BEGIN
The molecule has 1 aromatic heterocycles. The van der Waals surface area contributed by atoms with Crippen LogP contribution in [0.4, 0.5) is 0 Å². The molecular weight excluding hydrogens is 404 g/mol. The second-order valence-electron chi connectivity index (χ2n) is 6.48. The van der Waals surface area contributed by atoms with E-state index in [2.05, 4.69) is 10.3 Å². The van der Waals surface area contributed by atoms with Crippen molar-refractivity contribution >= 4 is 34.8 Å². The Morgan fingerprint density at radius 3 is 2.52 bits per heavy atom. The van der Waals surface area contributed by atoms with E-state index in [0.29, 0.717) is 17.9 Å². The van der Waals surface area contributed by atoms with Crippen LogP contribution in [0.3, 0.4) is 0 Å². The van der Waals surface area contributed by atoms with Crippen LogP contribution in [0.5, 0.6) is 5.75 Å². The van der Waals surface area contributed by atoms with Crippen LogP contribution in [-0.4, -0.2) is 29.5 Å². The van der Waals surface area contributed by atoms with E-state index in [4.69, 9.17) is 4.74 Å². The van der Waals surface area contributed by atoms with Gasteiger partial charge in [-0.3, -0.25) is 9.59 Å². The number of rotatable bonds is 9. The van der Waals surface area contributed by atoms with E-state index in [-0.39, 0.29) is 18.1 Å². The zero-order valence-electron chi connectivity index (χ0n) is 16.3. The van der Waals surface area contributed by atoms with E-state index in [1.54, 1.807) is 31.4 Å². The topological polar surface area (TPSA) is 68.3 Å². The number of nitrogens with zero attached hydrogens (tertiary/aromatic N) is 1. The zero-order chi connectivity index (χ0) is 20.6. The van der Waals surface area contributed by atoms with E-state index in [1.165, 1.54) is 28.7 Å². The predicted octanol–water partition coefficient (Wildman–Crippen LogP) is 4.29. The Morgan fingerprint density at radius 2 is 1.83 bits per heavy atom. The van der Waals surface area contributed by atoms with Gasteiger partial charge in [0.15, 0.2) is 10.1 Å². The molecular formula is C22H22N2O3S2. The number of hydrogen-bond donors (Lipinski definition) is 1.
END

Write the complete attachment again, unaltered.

The molecule has 1 aromatic heterocycles. The van der Waals surface area contributed by atoms with Crippen LogP contribution in [0.4, 0.5) is 0 Å². The molecular weight excluding hydrogens is 404 g/mol. The second-order valence-electron chi connectivity index (χ2n) is 6.48. The van der Waals surface area contributed by atoms with E-state index in [2.05, 4.69) is 10.3 Å². The van der Waals surface area contributed by atoms with Crippen molar-refractivity contribution >= 4 is 34.8 Å². The Morgan fingerprint density at radius 3 is 2.52 bits per heavy atom. The van der Waals surface area contributed by atoms with E-state index in [0.29, 0.717) is 17.9 Å². The van der Waals surface area contributed by atoms with Crippen LogP contribution in [0.3, 0.4) is 0 Å². The van der Waals surface area contributed by atoms with Crippen LogP contribution in [0.5, 0.6) is 5.75 Å². The van der Waals surface area contributed by atoms with Crippen LogP contribution in [-0.4, -0.2) is 29.5 Å². The van der Waals surface area contributed by atoms with E-state index in [4.69, 9.17) is 4.74 Å². The van der Waals surface area contributed by atoms with Gasteiger partial charge in [-0.3, -0.25) is 9.59 Å². The number of rotatable bonds is 9. The van der Waals surface area contributed by atoms with E-state index in [-0.39, 0.29) is 18.1 Å². The zero-order valence-electron chi connectivity index (χ0n) is 16.3. The van der Waals surface area contributed by atoms with E-state index in [1.54, 1.807) is 31.4 Å². The topological polar surface area (TPSA) is 68.3 Å². The number of nitrogens with zero attached hydrogens (tertiary/aromatic N) is 1. The zero-order chi connectivity index (χ0) is 20.6. The van der Waals surface area contributed by atoms with E-state index in [1.165, 1.54) is 28.7 Å². The predicted octanol–water partition coefficient (Wildman–Crippen LogP) is 4.29. The Morgan fingerprint density at radius 2 is 1.83 bits per heavy atom. The van der Waals surface area contributed by atoms with Gasteiger partial charge in [0.15, 0.2) is 10.1 Å². The molecular formula is C22H22N2O3S2. The number of hydrogen-bond donors (Lipinski definition) is 1.